Hyperferritinemia is associated with insulin resistance and fatty liver in patients without iron overload
Journal article, Peer reviewed
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OriginalversjonPLoS ONE 2008, 3(10):e3547 10.1371/journal.pone.0003547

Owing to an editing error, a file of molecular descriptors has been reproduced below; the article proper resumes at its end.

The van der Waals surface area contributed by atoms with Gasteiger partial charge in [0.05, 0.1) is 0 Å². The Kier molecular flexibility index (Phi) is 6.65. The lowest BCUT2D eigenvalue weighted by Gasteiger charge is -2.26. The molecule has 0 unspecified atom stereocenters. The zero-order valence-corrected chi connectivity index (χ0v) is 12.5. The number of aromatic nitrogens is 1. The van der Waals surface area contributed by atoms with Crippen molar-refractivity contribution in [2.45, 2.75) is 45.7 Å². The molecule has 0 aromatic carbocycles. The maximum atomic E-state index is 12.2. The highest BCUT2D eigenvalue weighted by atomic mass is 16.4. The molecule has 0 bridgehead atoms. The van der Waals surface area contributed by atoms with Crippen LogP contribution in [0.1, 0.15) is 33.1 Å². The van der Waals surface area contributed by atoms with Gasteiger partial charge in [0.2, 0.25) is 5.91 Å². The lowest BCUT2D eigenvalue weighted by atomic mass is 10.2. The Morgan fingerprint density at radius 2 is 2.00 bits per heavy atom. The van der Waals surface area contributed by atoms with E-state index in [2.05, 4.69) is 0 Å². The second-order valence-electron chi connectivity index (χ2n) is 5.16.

Objective: During the last 10 years we have experienced an increasing number of referrals due to hyperferritinemia. This is probably due to increased awareness of hereditary hemochromatosis, and the availability of a genetic test for this condition. Most of these referred patients were over-weight middle-aged men with elevated ferritin levels, but without the hemochromatosis-predisposing gene mutations. We evaluated the relationship between hyperferritinemia and the metabolic syndrome in 40 patients. Methods: Forty consecutive patients referred for hyperferritinemia were investigated. The examination programme included medical history, clinical investigation and venous blood samples drawn after an overnight fast. This resulted in 34 patients with unexplained hyperferritinemia, which were further examined. Liver biopsy was successfully performed in 29 subjects. Liver iron stores were assessed morphologically, and by quantitative phlebotomy in 16 patients. Results: The majority of the patients had markers of the metabolic syndrome, and 18 patients (52%) fulfilled the IDF-criteria for the metabolic syndrome. Mean body mass index was elevated (28,8±4,2), mean diastolic blood pressure was 88,5±10,5 mmHg, and mean fasting insulin C-peptide 1498±539 pmol/l. Liver histology showed steatosis and nuclear glycogen inclusions in most patients (19 out of 29). Only four patients had increased iron stores by histology, of which two could be explained by alcohol consumption. Fourteen of 16 patients normalized ferritin levels after phlebotomy of a cumulative blood amount corresponding to normal iron stores. Ferritin levels were significantly related to insulin C-peptide level (p<0.002) and age (p<0.002). Conclusion: The present results suggest that liver steatosis and insulin resistance but not increased iron load is frequently seen in patients referred for suspected hemochromatosis on the basis of hyperferritinemia. The ferritin level seems to be positively associated to insulin resistance.